Hubert Robert, Imaginary View of the Grand Gallery of the Louvre in Ruins, 1796
Source: Wikimedia Commons
In an interview with Alix Rule, Gaillard said "You know how the London bridge or some French castles have been moved, rock by rock, and reconstructed? My main project, the work of my life, is to do the same for towerblocks. I mean, they cost a fortune to demolish - if I could somehow use the money (and then find more money), I would relocate them on a big piece of land in the south of France and create a park. There would be a few from Glasgow and Sheffield, and a few from Paris and from Marseille, and a few from Kiev, the same way Piranesi would make a caprice. The place would become a 21st-century park of ruins as well as my sculpture park."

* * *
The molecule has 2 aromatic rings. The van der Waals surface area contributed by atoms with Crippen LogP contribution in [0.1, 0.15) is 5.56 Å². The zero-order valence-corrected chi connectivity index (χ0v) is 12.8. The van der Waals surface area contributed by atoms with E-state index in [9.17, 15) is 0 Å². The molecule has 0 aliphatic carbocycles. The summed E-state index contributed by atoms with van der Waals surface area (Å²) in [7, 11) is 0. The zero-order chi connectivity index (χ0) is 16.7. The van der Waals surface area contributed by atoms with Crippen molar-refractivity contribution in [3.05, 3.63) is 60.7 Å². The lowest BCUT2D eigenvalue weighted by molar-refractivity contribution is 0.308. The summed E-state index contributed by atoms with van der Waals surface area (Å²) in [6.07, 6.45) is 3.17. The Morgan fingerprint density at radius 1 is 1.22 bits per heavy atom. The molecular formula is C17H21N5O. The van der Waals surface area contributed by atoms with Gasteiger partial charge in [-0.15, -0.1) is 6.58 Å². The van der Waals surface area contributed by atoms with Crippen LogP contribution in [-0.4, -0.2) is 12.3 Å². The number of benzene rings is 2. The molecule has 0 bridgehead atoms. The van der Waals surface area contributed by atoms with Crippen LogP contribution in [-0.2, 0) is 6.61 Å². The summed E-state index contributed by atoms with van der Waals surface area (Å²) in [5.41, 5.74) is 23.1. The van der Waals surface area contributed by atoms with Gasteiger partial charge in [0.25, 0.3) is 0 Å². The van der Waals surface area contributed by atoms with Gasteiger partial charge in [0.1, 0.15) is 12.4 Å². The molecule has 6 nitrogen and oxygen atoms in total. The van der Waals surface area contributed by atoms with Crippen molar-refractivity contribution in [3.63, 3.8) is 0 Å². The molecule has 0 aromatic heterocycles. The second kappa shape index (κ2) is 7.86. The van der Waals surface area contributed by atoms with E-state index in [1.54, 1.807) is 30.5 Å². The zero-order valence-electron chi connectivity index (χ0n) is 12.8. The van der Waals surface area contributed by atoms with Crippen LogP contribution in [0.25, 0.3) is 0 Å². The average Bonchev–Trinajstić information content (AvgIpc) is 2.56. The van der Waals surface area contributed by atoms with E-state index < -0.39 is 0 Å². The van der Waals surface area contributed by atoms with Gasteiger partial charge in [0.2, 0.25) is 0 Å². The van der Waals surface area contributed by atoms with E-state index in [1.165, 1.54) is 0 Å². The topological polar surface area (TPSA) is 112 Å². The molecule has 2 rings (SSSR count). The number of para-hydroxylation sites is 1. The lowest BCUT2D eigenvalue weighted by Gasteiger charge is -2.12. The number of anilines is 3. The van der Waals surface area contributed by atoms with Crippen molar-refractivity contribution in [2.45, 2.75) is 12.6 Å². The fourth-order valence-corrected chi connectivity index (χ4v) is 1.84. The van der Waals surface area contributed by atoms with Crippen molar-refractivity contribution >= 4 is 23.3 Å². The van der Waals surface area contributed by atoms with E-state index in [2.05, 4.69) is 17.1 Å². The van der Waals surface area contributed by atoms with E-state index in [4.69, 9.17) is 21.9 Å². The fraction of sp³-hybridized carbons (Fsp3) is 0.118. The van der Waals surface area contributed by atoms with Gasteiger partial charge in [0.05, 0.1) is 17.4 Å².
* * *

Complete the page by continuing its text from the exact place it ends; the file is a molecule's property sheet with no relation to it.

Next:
I've included a link below to the video Pruitt-Igoe Falls (2009) which shows the destruction of a Glasgow tower block along with a nocturnal view of Niagara Falls. Gaillard is quoted in Interview as saying: "When the building fell, the dust from the destruction made its way through the graveyard below us like a ghost, slowly coming to the camera until everything went black. It becomes a natural monument, just like Niagara Falls at night-both subjects are falling, both slowly bring you to obscurity." The title comes from the failed urban housing project, Pruitt-Igoe in St Louis, which was completed in 1955 and demolished in 1972.